David Carruthers Gets 33 Months Jail Time in BetOnSports Case
In April, former BetOnSports CEO David Carruthers pled guilty to racketeering charges stemming from his operation of the popular online sports book. He faced up to 33 months in prison and a maximum sentence was handed down on Friday.
U.S. District Court Judge Carol E. Jackson sentenced Carruthers on Friday after he was indicted by a grand jury four years ago, according to an article that appeared in Business Week authored by Bloomberg. In court late last week, Carruthers expressed remorse for his actions: “I understand now that the business was operating outside the laws of the United States. I realize I made the biggest mistake of my life. I am sorry for the actions of BetOnSports and the trouble it caused.” The company purportedly raked in over $1 billion in 2004 alone, with Bloomberg noting that a whopping 98% of wagers came from customers in the United States.
Carruthers had been under house arrest in St. Louis since 2006, but found time to get out and stretch his legs as part of the St. Louis Marathon. BetOnSports had been traded in London on the city’s stock exchange and Bloomberg added that Judge Jackson fined BetOnSports $28.2 million. However, the firm owes creditors in the United Kingdom and would likely not be able to make good on the $28.2 million penalty. Attorney Jeffrey Demerath told the financial news outlet, “We won’t be able to pay the $28 million. We have an obligation under the laws of the United Kingdom to pay the creditors first.”
A bevy of guilty pleas were entered in the BetOnSports case. In August, the company’s founder, Gary Kaplan, pled guilty to violating RICO in a Missouri courtroom. Kaplan received more than four years behind bars for his role in the company as well as a $43 million fine, according to the AFP news service. Assistant U.S. Attorney Steven Holtshouser commented in a press release distributed by the U.S. Department of Justice, “The prosecution and conviction of Carruthers is significant to the government’s efforts at enforcement of U.S. laws against offshore Internet and telephone sports wagering businesses, because Carruthers was both a foreign national and a top executive of BetOnSports.” Kaplan was arrested in 2007.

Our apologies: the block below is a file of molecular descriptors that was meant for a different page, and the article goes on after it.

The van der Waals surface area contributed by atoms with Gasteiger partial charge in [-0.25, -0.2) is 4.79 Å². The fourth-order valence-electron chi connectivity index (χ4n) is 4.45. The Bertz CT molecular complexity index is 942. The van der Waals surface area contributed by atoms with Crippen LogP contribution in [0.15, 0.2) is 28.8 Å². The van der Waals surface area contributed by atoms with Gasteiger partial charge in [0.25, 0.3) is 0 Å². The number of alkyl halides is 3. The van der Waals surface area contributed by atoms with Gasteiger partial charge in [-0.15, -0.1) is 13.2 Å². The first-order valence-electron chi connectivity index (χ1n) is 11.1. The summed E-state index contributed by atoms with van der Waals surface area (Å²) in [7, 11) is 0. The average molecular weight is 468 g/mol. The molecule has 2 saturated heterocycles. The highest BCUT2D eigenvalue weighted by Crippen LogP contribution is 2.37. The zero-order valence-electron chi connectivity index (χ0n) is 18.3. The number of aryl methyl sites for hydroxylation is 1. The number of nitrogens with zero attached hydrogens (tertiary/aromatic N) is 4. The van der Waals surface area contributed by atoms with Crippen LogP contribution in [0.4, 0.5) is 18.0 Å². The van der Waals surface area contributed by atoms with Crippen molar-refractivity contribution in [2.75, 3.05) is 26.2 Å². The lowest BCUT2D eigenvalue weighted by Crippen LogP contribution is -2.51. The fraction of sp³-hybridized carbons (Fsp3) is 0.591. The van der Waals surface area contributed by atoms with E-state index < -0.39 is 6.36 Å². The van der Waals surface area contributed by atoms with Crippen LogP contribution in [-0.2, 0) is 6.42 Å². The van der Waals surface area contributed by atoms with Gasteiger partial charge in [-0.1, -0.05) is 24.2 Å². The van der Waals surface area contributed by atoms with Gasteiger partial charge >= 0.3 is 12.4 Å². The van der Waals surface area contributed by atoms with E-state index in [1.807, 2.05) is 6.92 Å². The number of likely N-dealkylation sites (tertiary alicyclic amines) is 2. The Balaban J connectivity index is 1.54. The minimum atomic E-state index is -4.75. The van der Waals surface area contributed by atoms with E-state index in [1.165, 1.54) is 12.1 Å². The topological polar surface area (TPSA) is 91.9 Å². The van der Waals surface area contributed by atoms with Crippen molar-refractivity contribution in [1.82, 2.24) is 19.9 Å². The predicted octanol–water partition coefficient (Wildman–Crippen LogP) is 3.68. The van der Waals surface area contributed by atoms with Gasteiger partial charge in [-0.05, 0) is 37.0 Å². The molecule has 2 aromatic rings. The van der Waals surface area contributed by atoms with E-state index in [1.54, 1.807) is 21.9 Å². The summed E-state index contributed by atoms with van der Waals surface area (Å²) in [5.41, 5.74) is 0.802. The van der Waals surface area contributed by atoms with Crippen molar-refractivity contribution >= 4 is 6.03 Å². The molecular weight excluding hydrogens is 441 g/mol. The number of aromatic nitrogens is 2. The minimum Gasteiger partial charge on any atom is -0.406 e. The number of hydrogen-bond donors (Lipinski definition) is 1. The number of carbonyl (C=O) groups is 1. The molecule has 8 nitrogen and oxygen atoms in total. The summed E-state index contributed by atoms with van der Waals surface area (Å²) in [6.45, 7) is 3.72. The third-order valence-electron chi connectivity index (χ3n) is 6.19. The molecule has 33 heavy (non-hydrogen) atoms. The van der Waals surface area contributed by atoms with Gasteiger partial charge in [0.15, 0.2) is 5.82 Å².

In June, Neil Scott Kaplan, Lori Kaplan-Multz, and Penelope Tucker all entered guilty pleas in front of Judge Jackson in the BetOnSports case. Each agreed to hand over money in Swiss bank accounts, but would not face any jail time. Scott Kaplan and Kaplan-Multz also received time in a halfway house. An article that appeared in the St. Louis Post-Dispatch explained why the trio received significantly lighter sentences than Kaplan and Carruthers: “Assistant U.S. Attorney Steve Holtshouser said the sentences reflect the minimal roles that Neil Kaplan and Kaplan-Multz played, their lack of decision-making power there, and their willingness to surrender their BetOnSports money.”
The USA-facing online poker site Bodog, founded by Calvin Ayre, continues to accept wagers on sporting events. The site is in the midst of the National Football League (NFL) playoffs, which kicked off over the weekend. Carruthers assumed the head role at BetOnSports in 2004 after joining the company in 2000. Both the Internal Revenue Service (IRS) and Federal Bureau of Investigation (FBI) participated in the investigation of the former CEO. Besides Holtshouser, Steven Muchnick and Special Assistant U.S. Attorney Charles Birmingham led the case on behalf of the United States Government.
On Capitol Hill, the Poker Players Alliance (PPA) is carrying the flag for explicitly legal online poker in the United States. Financial services industry compliance with the regulations of the Unlawful Internet Gambling Enforcement Act (UIGEA) was delayed six months to June 1st. The delay came after a November decision by U.S. Treasury Secretary Timothy Geithner and Federal Reserve Chairman Ben Bernanke. Congressman Barney Frank (D-MA) is championing the cause on the Hill with HR 2267, which establishes a full licensing and regulatory framework for internet gambling outfits to solicit U.S. customers. The measure is up to 63 co-sponsors on both sides of the aisle, but would not permit online sports betting.
Stay tuned to Poker News Daily for the latest from the BetOnSports case.
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